Commentary: Payday loan companies are robbing Alabamians
By Dr. Neal Berte, President- Emeritus of Birmingham-Southern College
Some Alabamians were robbed during the holiday season while they shopped for presents for their friends and families. This typical robbing was done by none other than Alabama’s toxic payday and title lenders most of which are owned by out of state companies.
Alabama has more predatory lenders ‘per capita’ than any other state in the nation.
Thousands of people took out “payday loans” to buy holiday gifts and now, as we hit mid-January they are looking down a dark hole. It is depressing, it’s dishonest and we can do better.
The lenders who advance people money on their paychecks charge exorbitant interest rates that often trap the most vulnerable customers in a cycle of debt, the industry’s critics have long said.
The website stopthedebttrap.org looked at how much it would cost to buy the top 15 items on this year’s hot toy list using a payday advance — and the findings were startling.
The average interest on a payday loan is 391 percent nationally, and here in Alabama it can be as much as 456 percent; presenting Alabamians with one of the highest interest rates in the nation. As a result, items purchased with an advance typically cost two to three times as much.
The holidays are the most lucrative time of year for most payday lenders, who take advantage of people’s desire to do something nice for those they love. With signs promising “EZ Cash, No Credit, No Problem.” In fact, taking out a payday loan, even a small one, many times turns into an even larger problem.
Take this year’s hottest toy — a Hatchimal. The toy retailed for about $70. If you used a payday loan to buy it, you could now owe up to $154.
The Power Wheels 12-volt Wild Thing ride-on toy runs $330, but you could pay $727 for it using a payday advance.
According to a report by the Alabama Superintendent of Banking, in 2015, (the last report available) there were 2.1 million loans taken out in Alabama but only 246,000 borrowers. Of these borrowers 50% extended their loan six or more times and they paid $116 million in fees alone.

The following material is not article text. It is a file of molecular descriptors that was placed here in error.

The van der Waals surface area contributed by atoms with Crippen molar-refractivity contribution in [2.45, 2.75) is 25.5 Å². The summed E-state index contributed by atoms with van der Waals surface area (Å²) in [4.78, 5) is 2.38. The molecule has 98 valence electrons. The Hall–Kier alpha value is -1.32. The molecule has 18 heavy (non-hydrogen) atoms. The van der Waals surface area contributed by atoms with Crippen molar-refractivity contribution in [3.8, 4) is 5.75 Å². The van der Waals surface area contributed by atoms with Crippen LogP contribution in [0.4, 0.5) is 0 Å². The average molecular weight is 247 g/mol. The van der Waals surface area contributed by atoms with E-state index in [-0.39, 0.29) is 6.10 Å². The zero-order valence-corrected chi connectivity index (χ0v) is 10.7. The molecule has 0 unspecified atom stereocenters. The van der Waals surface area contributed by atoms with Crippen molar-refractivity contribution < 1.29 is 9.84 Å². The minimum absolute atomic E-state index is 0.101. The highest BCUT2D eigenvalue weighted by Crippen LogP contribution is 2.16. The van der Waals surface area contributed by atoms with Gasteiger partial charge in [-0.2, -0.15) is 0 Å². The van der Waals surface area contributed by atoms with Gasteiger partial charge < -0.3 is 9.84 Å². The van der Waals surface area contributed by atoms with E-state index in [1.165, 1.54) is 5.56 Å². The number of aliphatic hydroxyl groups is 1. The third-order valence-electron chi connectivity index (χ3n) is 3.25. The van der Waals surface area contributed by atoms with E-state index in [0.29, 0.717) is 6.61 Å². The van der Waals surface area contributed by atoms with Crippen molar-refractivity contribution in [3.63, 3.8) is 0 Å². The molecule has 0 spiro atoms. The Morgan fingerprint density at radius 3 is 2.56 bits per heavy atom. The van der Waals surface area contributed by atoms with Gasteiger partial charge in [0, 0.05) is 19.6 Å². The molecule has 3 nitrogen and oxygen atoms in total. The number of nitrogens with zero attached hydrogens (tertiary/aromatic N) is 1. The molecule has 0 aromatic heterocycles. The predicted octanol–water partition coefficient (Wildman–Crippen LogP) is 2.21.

I want to commend Rep. Danny Garrett of Trussville for his efforts in bringing this situation to light last year.
This February, the Alabama Legislature has the opportunity to finally reform Alabama’s toxic lending problem. During the last legislative session a bill to cap these abhorrent interest rates passed with 28 of Alabama’s 35 Senators voting for change, but the bill did not make it to the House floor for a vote.
The effects of predatory lending rob individuals and families of the opportunity for economic viability. Hopefully, our elected officials will make this issue a top priority in 2017. Alabama borrowers deserve better than short term loans they cannot afford.
By Dr. Neal Berte, E.D.D., President Emeritus of Birmingham-Southern College,can be reached at: firstname.lastname@example.org
Dr. Neal Berte serves as President Emeritus of Birmingham-Southern College after serving as President for 28-1/2 years. Prior to his work with Birmingham-Southern, he was Dean of the New College and Vice President for Educational Development at the University of Alabama and also served as a Director in the Midwest Office of the College Entrance Examination Board, among other career experiences.
Dr. Berte was the Founding Chairman of Leadership Birmingham; served as President of the Birmingham Area Chamber of Commerce; served as General Campaign Chairman for the Birmingham United Way Campaign and President of United Way, Chairman of Operation New Birmingham, and currently is a member of the Birmingham Business Alliance Executive Committee. Dr. Berte chaired the Birmingham Civil Rights Institute and was inducted into the Birmingham Business Hall of Fame and served as Founding Chairman of Region 2020.